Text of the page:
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Re: st: merge creates duplicates in master data


From   Will Hauser <whauseriii@gmail.com>
To   statalist@hsphsun2.harvard.edu
Subject   Re: st: merge creates duplicates in master data
Date   Mon, 26 Apr 2010 15:50:37 -0400

Michael,
My thinking was that I was doing exactly what you were suggesting since the master data is "inviolate." I assumed that once a match had occurred it would not be overwritten and thus subsequent merges would only apply to the unmatched cases. *However, I now see this is incorrect.* The merge command does not alter the master data (update and replace options aside) but it will duplicate cases as necessary to make all possible matches between the using and master datasets. This is the source of the confusion. The process would be simplified considerably if the merge command allows an 'if' condition so I could match cases only *if* _prior_merge==1.

Your suggestion did improve the procedure. After each match I saved the matches in a separate dataset and then re-merged the remaining cases. Then I just append it all back together at the end. I write this as much to thank you as to clarify the situation for those who stumble upon this in the future. If you have any other suggestions for refining the process I'm all ears.

Thanks

William Hauser


Michael Norman Mitchell wrote:
Dear William

I have approached these kinds of problems in the past, but have approached them in a different way with quite a bit of success. Please take this for what it is worth, just a brainstorming idea or an idea for a future approach. You may see it useful in your case, maybe not.

Consider the two datasets, A and B that have the kind of information that you are describing. They may match perfectly, they may match to varying degrees of imperfect matches. I would set up a series of match criteria, for example

  1. first name, last name, middle initial, region

Matches at this level would be consider a "quality 1" match. If a quality 1 match was not found, I would take the *unmatched observations* from each dataset, and submit them to a second match criteria, for example

  2. first name, last name, region

Matches at this level would be considered a "quality 2" match. If a quality 2 match was not found, I would take the *unmatched observations* (neither matched at quality 1 or quality 2) and then try a third round, for example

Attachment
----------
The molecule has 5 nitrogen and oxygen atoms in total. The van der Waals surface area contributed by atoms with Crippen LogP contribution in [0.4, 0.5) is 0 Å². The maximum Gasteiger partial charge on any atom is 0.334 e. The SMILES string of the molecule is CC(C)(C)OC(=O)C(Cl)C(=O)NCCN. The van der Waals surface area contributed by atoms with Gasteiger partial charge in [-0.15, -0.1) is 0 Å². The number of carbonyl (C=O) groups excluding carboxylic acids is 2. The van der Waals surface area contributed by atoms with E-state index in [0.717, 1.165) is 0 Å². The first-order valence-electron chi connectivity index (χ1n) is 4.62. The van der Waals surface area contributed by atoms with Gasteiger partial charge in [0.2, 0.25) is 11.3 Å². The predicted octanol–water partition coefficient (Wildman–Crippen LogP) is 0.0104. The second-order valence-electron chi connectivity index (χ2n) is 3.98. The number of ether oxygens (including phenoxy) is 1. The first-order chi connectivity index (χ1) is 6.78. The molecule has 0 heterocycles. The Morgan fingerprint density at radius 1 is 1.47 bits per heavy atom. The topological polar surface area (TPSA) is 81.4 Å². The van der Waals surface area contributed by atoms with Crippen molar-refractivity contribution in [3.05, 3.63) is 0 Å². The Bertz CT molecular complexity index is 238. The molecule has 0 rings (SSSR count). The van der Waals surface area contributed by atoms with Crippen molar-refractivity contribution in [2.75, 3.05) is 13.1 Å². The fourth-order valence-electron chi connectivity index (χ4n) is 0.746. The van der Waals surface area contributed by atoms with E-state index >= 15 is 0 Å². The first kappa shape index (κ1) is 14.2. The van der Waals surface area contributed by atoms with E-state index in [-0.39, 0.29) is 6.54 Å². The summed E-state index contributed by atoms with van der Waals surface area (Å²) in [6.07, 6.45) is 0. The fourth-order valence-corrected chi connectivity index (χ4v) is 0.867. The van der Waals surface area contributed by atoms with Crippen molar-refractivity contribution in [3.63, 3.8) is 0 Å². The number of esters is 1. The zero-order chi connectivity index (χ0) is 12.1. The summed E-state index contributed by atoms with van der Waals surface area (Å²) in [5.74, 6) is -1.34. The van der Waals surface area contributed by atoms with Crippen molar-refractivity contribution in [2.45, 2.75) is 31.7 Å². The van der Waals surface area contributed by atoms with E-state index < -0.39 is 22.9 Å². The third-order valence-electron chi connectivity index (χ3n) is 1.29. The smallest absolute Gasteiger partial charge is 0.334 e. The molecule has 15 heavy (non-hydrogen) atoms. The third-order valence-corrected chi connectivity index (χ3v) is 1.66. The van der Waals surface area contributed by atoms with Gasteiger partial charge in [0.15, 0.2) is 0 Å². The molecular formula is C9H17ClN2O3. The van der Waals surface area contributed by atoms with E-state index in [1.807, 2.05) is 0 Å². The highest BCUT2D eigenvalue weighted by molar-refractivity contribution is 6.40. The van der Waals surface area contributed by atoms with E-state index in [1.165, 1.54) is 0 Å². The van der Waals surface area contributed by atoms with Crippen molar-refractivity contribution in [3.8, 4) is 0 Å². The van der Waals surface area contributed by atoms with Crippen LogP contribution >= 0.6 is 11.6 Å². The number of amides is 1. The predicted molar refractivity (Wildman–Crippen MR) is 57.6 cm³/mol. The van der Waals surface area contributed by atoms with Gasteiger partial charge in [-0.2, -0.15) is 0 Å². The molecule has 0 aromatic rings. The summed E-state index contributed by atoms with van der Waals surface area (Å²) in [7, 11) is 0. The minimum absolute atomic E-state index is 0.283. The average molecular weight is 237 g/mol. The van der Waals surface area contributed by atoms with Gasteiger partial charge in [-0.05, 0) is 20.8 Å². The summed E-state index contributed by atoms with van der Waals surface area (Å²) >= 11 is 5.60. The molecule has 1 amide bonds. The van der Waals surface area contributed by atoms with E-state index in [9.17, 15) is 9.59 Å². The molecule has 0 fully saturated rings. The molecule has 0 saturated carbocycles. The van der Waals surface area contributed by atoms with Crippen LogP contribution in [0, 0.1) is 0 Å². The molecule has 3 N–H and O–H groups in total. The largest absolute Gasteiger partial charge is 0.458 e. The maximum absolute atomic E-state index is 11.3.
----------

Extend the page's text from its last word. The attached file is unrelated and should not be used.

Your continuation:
3. first initial, last name, region

Matches at this level would be considerd a "quality 3" match. If this was the final match criteria, then I would consider the remaining unmatched to be "not found" and would manually inspect them looking for other ways that they could be matched. I would then append the matched records from "round 1", "round 2" and "round 3" and those would form the matched records.

I don't know if this strategy is exactly helpful in your case. If not, I hope it is something that you (or other Statalisters) may find useful in the future. In fact, I think I will put this on my list of "to do" items for an upcoming Stata tidbit of the week.

Best luck and best regards,

Michael N. Mitchell
See the Stata tidbit of the week at...
http://www.MichaelNormanMitchell.com

On 2010-04-25 7.42 PM, Will Hauser wrote:
Hello all,

I am experiencing unexpected behavior in Stata 10 when using the merge command. I am matching two lists based on a series of string variables (first name, last name, initials) and one numeric region identifier. I have carefully cleaned the string variables of excess spaces and punctuation marks but they are inherently difficult to match as the name on one list may correspond to a nick name or abbreviation on the other (e.g. "WILLIAM" may correspond with "W" or "BILL"). My approach to this problem is to make multiple merges between the two lists each time using less information. For example, the first merge uses first name, last name, and region. The second uses first initial, last name, and region. The third just last name and region (and so on). Since the master data is inviolate subsequent mismatches should never overwrite earlier 'good' matches. I am using the update option but not the replace option. I am not using the unique option since the variables do not uniquely identify the cases in either the master or the using.

From what I can tell Stata is duplicating cases in the master dataset. The end result is 10 pairs of duplicate entries that appear identical in every way save for the _merge summary variable from the last merge. The summary variable indicates using agrees with master (3) for one of the duplicates and indicates that using does not agree with master for the other (5). There are no missing values in either list and I can see nothing special about the entries that are duplicated. I have used the duplicates command to verify that these duplicates are not present in the master data prior to merging.

I assume this is not a bug but is rather something about the merge command I am misunderstanding and that concerns me very much. I would be happy to provide the lists and the relevant portion of the do file if anyone is interested. The lists are public and are not unusually long (958 cases in the master and 593 cases in the using).

Thanks for your insight,

William Hauser
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